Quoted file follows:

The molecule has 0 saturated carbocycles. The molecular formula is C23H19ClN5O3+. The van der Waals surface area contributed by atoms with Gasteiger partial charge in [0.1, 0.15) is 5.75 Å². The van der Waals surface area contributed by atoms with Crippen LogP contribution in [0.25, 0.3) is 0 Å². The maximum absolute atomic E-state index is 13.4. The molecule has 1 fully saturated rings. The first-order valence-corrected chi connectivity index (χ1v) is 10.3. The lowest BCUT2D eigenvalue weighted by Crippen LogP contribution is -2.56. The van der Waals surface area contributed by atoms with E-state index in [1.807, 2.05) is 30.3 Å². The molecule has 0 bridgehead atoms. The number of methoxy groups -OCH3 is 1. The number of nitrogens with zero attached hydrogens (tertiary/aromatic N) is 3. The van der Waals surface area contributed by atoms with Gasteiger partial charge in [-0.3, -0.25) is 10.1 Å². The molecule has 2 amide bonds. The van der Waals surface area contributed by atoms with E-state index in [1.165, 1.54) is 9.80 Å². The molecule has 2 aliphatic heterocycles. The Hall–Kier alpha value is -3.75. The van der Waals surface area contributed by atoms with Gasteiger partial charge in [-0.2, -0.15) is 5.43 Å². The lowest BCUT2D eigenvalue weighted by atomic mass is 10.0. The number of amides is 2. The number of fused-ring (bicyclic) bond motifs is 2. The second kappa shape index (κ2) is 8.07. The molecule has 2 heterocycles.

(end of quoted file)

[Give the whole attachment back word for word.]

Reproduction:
The molecule has 0 saturated carbocycles. The molecular formula is C23H19ClN5O3+. The van der Waals surface area contributed by atoms with Gasteiger partial charge in [0.1, 0.15) is 5.75 Å². The van der Waals surface area contributed by atoms with Crippen LogP contribution in [0.25, 0.3) is 0 Å². The maximum absolute atomic E-state index is 13.4. The molecule has 1 fully saturated rings. The first-order valence-corrected chi connectivity index (χ1v) is 10.3. The lowest BCUT2D eigenvalue weighted by Crippen LogP contribution is -2.56. The van der Waals surface area contributed by atoms with E-state index in [1.807, 2.05) is 30.3 Å². The molecule has 0 bridgehead atoms. The number of methoxy groups -OCH3 is 1. The number of nitrogens with zero attached hydrogens (tertiary/aromatic N) is 3. The van der Waals surface area contributed by atoms with Gasteiger partial charge in [-0.3, -0.25) is 10.1 Å². The molecule has 2 amide bonds. The van der Waals surface area contributed by atoms with E-state index in [1.165, 1.54) is 9.80 Å². The molecule has 2 aliphatic heterocycles. The Hall–Kier alpha value is -3.75. The van der Waals surface area contributed by atoms with Gasteiger partial charge in [-0.2, -0.15) is 5.43 Å². The lowest BCUT2D eigenvalue weighted by atomic mass is 10.0. The number of amides is 2. The number of fused-ring (bicyclic) bond motifs is 2. The second kappa shape index (κ2) is 8.07. The molecule has 2 heterocycles.